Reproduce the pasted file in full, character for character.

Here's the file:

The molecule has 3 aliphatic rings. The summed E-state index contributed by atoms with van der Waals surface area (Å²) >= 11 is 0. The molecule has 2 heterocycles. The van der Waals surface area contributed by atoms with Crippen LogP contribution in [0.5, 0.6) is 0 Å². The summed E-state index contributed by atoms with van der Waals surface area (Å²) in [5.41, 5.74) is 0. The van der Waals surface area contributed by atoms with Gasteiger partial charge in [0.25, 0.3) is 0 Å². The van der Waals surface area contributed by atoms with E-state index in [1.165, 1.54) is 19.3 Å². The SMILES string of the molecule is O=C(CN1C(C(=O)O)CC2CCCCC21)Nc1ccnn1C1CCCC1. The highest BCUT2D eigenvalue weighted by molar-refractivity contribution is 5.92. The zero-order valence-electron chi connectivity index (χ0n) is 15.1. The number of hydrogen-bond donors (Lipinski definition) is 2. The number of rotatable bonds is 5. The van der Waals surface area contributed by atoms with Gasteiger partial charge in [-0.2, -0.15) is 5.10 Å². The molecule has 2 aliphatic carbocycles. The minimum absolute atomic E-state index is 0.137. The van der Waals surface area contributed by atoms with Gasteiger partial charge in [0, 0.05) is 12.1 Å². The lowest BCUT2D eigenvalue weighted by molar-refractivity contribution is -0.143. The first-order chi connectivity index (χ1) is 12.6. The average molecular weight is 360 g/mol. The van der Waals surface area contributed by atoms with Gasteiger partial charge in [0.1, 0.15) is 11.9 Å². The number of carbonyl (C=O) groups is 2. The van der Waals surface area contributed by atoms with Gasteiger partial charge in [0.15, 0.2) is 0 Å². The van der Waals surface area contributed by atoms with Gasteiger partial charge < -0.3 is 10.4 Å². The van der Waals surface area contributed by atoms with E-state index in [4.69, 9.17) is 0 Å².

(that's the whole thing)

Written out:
The molecule has 3 aliphatic rings. The summed E-state index contributed by atoms with van der Waals surface area (Å²) >= 11 is 0. The molecule has 2 heterocycles. The van der Waals surface area contributed by atoms with Crippen LogP contribution in [0.5, 0.6) is 0 Å². The summed E-state index contributed by atoms with van der Waals surface area (Å²) in [5.41, 5.74) is 0. The van der Waals surface area contributed by atoms with Gasteiger partial charge in [0.25, 0.3) is 0 Å². The van der Waals surface area contributed by atoms with E-state index in [1.165, 1.54) is 19.3 Å². The SMILES string of the molecule is O=C(CN1C(C(=O)O)CC2CCCCC21)Nc1ccnn1C1CCCC1. The highest BCUT2D eigenvalue weighted by molar-refractivity contribution is 5.92. The zero-order valence-electron chi connectivity index (χ0n) is 15.1. The number of hydrogen-bond donors (Lipinski definition) is 2. The number of rotatable bonds is 5. The van der Waals surface area contributed by atoms with Gasteiger partial charge in [-0.2, -0.15) is 5.10 Å². The molecule has 2 aliphatic carbocycles. The minimum absolute atomic E-state index is 0.137. The van der Waals surface area contributed by atoms with Gasteiger partial charge in [0, 0.05) is 12.1 Å². The lowest BCUT2D eigenvalue weighted by molar-refractivity contribution is -0.143. The first-order chi connectivity index (χ1) is 12.6. The average molecular weight is 360 g/mol. The van der Waals surface area contributed by atoms with Gasteiger partial charge in [0.1, 0.15) is 11.9 Å². The number of carbonyl (C=O) groups is 2. The van der Waals surface area contributed by atoms with Gasteiger partial charge in [0.15, 0.2) is 0 Å². The van der Waals surface area contributed by atoms with Gasteiger partial charge < -0.3 is 10.4 Å². The van der Waals surface area contributed by atoms with E-state index in [4.69, 9.17) is 0 Å².